angry-hour-glass-size-standardSimilarly, when ACh reaches the muscle walls of the arteries, a relaxation response is initiated through the binding of ACh to specific docking stations (muscarinic receptors). Once bound to these receptors, a chain of dominoes begins to fall, resulting in the release of chemicals and activation of enzymes (such as nitric oxide and guanylyl cyclase) in the blood stream. This release causes the vessel walls to dilate and blood pressure to decrease, illustrating a biological application of Bernoulli’s principle. This can be visualized by imagining a flowing river. If there is a steady flow of water and the river banks suddenly widen, the velocity and pressure of the water will decrease, as there is more space for the water to fill. This happens inside our arteries as well. Initiated by the release of ACh, arterial walls relax and dilate, giving the blood more space to flow, allowing blood pressure to decrease, and blood to move more freely throughout the vessels of the body.  Given this effect, it is not surprising that nadi shodhana was nicknamed the “channel clearing” breath.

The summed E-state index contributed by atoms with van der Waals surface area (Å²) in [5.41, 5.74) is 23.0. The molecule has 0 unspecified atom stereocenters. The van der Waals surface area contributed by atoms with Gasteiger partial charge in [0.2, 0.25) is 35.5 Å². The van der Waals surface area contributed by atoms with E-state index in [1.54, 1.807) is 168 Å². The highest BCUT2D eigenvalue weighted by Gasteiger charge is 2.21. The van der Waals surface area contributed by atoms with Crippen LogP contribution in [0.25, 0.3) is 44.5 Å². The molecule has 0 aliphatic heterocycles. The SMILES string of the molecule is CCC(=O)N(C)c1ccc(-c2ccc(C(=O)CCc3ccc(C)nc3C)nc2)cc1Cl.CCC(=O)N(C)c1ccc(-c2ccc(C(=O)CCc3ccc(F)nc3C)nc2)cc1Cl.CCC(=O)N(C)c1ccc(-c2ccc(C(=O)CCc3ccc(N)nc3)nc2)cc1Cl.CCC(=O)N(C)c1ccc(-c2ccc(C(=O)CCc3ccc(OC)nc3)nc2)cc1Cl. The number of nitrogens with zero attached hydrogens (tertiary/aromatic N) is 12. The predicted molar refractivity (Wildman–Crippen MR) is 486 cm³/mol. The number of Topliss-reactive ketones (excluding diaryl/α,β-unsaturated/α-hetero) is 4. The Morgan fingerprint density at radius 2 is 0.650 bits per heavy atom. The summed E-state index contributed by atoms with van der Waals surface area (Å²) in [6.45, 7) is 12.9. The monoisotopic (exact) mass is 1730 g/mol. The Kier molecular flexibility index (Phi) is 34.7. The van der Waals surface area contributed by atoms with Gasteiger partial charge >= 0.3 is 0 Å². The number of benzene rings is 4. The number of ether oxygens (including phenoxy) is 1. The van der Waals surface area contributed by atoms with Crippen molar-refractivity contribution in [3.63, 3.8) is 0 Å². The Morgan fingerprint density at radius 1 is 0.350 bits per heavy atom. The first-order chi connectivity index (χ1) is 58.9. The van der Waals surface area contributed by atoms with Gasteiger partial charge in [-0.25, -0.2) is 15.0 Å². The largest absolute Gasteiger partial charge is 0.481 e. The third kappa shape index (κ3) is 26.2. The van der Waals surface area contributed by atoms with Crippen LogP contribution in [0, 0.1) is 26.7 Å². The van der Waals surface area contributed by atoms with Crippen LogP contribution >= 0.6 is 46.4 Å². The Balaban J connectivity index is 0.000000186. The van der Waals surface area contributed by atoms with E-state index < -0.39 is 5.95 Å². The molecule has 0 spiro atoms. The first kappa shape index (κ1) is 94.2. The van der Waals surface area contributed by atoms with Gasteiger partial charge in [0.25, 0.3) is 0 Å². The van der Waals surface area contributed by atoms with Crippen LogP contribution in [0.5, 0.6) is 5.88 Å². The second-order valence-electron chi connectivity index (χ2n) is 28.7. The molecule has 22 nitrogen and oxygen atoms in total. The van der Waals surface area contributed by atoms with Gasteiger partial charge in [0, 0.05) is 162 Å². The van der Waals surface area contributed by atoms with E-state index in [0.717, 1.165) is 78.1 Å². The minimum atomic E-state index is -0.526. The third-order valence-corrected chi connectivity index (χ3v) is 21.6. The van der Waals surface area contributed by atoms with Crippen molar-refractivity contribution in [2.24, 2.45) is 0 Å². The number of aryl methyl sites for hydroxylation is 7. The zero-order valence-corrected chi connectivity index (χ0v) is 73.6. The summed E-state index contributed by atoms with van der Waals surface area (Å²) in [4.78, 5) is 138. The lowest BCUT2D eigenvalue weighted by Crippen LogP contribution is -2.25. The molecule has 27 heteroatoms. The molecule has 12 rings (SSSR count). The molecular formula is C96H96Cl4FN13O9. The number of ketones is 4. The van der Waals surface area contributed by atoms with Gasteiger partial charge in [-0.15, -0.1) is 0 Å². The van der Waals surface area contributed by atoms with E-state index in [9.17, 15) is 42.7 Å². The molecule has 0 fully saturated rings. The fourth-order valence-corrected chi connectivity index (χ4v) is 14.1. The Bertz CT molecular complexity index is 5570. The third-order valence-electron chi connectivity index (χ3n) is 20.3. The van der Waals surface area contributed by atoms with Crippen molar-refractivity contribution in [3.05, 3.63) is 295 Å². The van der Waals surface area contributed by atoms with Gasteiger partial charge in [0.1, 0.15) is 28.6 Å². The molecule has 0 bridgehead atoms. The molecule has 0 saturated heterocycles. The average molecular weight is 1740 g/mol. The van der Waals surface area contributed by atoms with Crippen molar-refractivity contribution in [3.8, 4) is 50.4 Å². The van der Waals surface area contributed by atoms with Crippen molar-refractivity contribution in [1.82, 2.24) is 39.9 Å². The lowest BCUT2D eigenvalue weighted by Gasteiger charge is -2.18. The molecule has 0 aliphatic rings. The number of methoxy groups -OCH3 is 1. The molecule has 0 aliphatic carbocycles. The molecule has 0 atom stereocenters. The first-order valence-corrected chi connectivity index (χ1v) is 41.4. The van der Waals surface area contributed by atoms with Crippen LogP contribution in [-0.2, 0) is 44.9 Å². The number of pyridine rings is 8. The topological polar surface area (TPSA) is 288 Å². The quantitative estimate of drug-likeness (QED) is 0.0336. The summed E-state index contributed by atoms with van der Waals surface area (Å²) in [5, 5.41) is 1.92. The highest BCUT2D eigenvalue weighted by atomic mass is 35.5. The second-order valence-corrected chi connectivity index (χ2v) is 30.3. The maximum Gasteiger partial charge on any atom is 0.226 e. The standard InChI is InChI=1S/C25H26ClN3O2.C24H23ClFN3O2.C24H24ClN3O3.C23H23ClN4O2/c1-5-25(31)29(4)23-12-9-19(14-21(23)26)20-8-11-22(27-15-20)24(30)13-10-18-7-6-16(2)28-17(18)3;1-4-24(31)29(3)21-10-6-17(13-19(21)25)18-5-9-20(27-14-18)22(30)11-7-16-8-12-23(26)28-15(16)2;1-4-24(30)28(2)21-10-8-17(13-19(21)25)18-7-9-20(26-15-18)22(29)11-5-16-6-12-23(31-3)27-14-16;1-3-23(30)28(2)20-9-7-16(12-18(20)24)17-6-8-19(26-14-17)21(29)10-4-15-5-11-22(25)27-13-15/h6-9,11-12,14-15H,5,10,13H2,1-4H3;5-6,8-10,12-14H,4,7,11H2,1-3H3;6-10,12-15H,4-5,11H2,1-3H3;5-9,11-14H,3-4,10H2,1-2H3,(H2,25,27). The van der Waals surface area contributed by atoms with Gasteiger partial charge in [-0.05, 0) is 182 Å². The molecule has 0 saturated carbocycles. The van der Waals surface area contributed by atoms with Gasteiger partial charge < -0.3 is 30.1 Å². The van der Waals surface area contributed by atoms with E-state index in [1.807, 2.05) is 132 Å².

We have all experienced the effects of being overbooked and stretched in many directions. When we enter these time periods when there doesn’t seem to be enough hours in the day, our nervous system revs up, throwing our body into overdrive. If we do not actively work toward rebalancing our system, the pendulum can become stuck, leaving us with that feeling of being too exhausted to fall asleep. Incorporating a simple pranayamic practice such as nadi shodhana into our day can help give our overactive systems a break and restore a calmer, more focused state of being. The next time you find yourself with a list that seems to be endless, give yourself permission to take five minutes to calm the internal seas. You will move forward with increased fluidity and focus, making your day a little less daunting.

For more information on the author, Jessica Pate, or to access her other articles, visit the Physiology of Yoga site or check out the Facebook page.